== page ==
Saint Petersburg is at the eastern end of the Gulf of Finland, where the broad River Neva enters the Baltic. About 60 km (40 miles) upriver lies Lake Ladoga, the largest lake in Europe.
There is no Old Town of narrow streets, squeezed within medieval walls. This city was started from scratch on empty marshes on 27 May 1703, by order of Czar Peter the Great. The Russian Empire was beginning to look westwards.
Arriving by sea, the first sight is Kronstadt naval base on Kotlin Island. You may catch a glimpse of its enormous Naval Cathedral. The waters are shallow from now on, and your ship will travel the rest of the way along the Main Sea Channel.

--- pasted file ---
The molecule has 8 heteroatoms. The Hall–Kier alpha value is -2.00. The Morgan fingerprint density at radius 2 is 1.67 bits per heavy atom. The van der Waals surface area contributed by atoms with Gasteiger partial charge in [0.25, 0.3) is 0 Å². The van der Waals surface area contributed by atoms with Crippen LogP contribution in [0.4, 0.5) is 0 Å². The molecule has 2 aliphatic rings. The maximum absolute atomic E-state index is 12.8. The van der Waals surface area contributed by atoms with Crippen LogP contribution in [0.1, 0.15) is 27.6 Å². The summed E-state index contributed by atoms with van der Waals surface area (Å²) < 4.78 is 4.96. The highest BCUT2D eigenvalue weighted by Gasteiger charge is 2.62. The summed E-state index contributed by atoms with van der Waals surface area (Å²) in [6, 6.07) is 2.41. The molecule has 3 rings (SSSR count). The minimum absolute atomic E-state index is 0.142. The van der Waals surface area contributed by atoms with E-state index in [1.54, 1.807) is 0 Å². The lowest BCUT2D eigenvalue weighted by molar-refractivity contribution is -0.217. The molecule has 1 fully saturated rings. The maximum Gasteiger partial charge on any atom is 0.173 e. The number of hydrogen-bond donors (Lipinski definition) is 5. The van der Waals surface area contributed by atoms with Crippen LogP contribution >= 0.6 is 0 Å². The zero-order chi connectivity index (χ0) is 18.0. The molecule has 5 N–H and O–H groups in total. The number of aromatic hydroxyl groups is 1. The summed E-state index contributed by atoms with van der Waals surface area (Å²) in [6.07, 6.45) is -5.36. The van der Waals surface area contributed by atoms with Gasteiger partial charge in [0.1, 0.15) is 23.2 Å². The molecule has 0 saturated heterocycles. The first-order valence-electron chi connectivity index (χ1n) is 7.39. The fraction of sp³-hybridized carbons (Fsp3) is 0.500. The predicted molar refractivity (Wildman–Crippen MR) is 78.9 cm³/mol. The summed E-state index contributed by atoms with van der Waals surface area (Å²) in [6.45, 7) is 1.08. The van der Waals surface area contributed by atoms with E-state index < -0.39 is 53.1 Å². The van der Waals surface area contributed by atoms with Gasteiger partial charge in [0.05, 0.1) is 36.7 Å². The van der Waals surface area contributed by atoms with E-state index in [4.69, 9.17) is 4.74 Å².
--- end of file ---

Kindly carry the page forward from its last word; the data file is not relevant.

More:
On the southern shore are the palaces where Russia's nobility once lived. Peterhof (Petrodvorets in Russian) is the grand palace of Peter the Great. It is sometimes visible from the sea because it stands on a ridge but it's too far away to see clearly.
Apart from Kronstadt and a few green suburbs, most of St. Petersburg is inland and is not visible from the sea. The historic centre is bounded by the River Neva on the North and West and by the smaller River Fontanka. The oldest part, the Fortress of Peter and Paul, lies just outside the centre, on the other side of the Neva.
Moscow is over 700 km (450 miles) away, and the road is not yet motorway-standard. Flying is the only viable way of adding Russia's capital to a Baltic cruise itinerary. The flight takes 80 minutes, and getting to and from the airports can add quite a lot more.